Sep. 7—Joplin's police officers will receive pay raises that average 11.7% starting Saturday as part of a labor agreement adopted as an emergency ordinance Tuesday night by the City Council.
City Manager Nick Edwards said administrators plan to bring forward similar pay increases for firefighters in the future.
The city manager said it would mean a starting wage of $40,000 a year for police officers, although details of increases to other positions within the department were not specified in the discussion. He added that the pay increase is not competitive with the region.
"This is a short-term solution, but we will need to look at a long-term solution," the manager said.
A recent pay equity study of the city showed there are more than 100 vacancies within city departments, largely attributed to pay.
"That trend seems to be getting worse and not better," Edwards said at the council session. "There's a significant need to improve wages with hopes of improving staffing here at the city."
Edwards said members of the Fraternal Order of Police, Southwest Missouri Lodge 27, worked with city administrators to forge a collective bargaining agreement that incorporates provisions for the pay raise.
There is an additional term in the contract for 3% yearly raises over the term of the contract, which expires in 2027.
"That is made possible by several things," Edwards said. "One, we've done some expenditure savings, belt-tightening. I mentioned early on in the budget process that we look at our expenditures carefully and prioritize trying to do as much as we could for wage improvements" that will also include other city employees.
"The city also has received some increased sales tax primarily due to inflation," he said. "But our sales tax receipts have increased. and then there's an anticipation that the North Park Crossing TIF will pay off early."
Retirement of that tax increment financing district that encompasses the business district from Fourth Street to Seventh Street along the east side of Range Line Road would allow all taxes generated within the district to go to local governments including the city, the school district and the county. Under a TIF, half of the taxes in new growth created by the retail development has been going to repay development costs for streets, stormwater drainage and other costs allowed by state law.
"The funds available from those three things are allowing us to move forward and propose these increases," Edwards said. "Following this, we hope to bring forth soon similar pay increases for firefighters, and the city will need to look at increases for general employees."
General workers are those not in the public safety departments.
Tom Bowin, treasurer of the police union, said city administration has been responsive to the needs of police officers.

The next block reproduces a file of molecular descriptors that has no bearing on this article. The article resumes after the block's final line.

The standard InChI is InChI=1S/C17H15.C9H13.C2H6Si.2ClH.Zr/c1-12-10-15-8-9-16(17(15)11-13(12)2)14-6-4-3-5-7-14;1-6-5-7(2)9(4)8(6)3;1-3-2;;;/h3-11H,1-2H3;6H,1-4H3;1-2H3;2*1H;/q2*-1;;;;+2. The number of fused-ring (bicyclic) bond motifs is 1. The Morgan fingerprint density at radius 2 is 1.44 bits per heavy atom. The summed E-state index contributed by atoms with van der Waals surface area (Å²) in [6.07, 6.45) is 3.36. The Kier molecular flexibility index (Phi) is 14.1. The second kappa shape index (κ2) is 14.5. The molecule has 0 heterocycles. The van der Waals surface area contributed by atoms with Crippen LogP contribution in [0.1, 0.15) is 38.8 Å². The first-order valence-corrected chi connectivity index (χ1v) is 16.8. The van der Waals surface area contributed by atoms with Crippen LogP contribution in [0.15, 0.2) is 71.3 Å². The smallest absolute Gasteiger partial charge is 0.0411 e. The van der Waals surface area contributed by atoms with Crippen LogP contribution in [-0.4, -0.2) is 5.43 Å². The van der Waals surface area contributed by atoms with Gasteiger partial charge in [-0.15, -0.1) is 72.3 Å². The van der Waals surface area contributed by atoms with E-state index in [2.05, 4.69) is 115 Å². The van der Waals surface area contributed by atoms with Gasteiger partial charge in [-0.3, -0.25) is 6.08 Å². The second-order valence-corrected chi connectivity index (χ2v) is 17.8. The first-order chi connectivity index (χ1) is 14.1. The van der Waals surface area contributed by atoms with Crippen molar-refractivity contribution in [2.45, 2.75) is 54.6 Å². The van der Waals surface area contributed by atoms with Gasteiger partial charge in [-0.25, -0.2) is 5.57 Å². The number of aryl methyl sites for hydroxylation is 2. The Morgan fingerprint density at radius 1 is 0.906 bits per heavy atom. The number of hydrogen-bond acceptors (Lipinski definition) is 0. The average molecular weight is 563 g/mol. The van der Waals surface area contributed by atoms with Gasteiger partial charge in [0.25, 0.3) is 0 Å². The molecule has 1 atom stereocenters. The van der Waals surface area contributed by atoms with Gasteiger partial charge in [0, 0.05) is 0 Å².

"We think this plan is something right now to take a step forward," he said. "I think it's what's possible for right now. It's not competitive regionally, but it helps locally, and I think it's a big step in the right direction." He hopes the city will be able to do more to push up police pay in the future with community support.
Councilman Chuck Copple said of the pay raise and new contract, "We're not through. This is just step one."
The council unanimously approved the pay increase by a vote of 9-0. It was proposed as an emergency ordinance and will take effect Saturday, according to city documents.
In addition, a proposal to continue to provide city-paid health insurance to spouses and children of police officers and firefighters who are killed or those who are injured in the line of duty was advanced on first-round approval by the council.
The proposal was introduced by state Rep. Lane Roberts, a former Joplin police chief, who led a community group including former police Chief Matt Stewart, Joplin certified public accountant Tom Franz and attorney Scott Vorhees to put together the proposal.
Roberts said after he retired as a law enforcement officer, "I experienced an event that brought me face to face with what I had been asking of my family for all of those years. I now understand in a way that I never understood before how impossible it is for us to thank the families of our police officers and firefighters for the sacrifice that they too must make."
The losses of Cpl. Ben Cooper and Officer Jake Reed, who were fatally shot while questioning a shoplifting suspect in March, and the wounding of Officer Rick Hirshey, has made those sacrifices "all too real."
When those kind of tragedies occur, the families also lose the type of the life they expected to lead with the security of the job wages and benefits, such as health insurance provided through the police and fire departments, their spouses and parents earned.
"What you're considering tonight is the right thing to do," Roberts told the council, pointing out the two dozen lost lives on the Wall of Fame at the city's justice center at 303 E. Third St.
"We do our best to prepare our officers and firefighters, but the truth is police work and firefighting are dangerous," he said. "Sometimes those folks don't come home after their shift. The very least we can do is show those officers that if they lose their life in the performance of their duties that their families would be cared for" with continuing insurance benefits.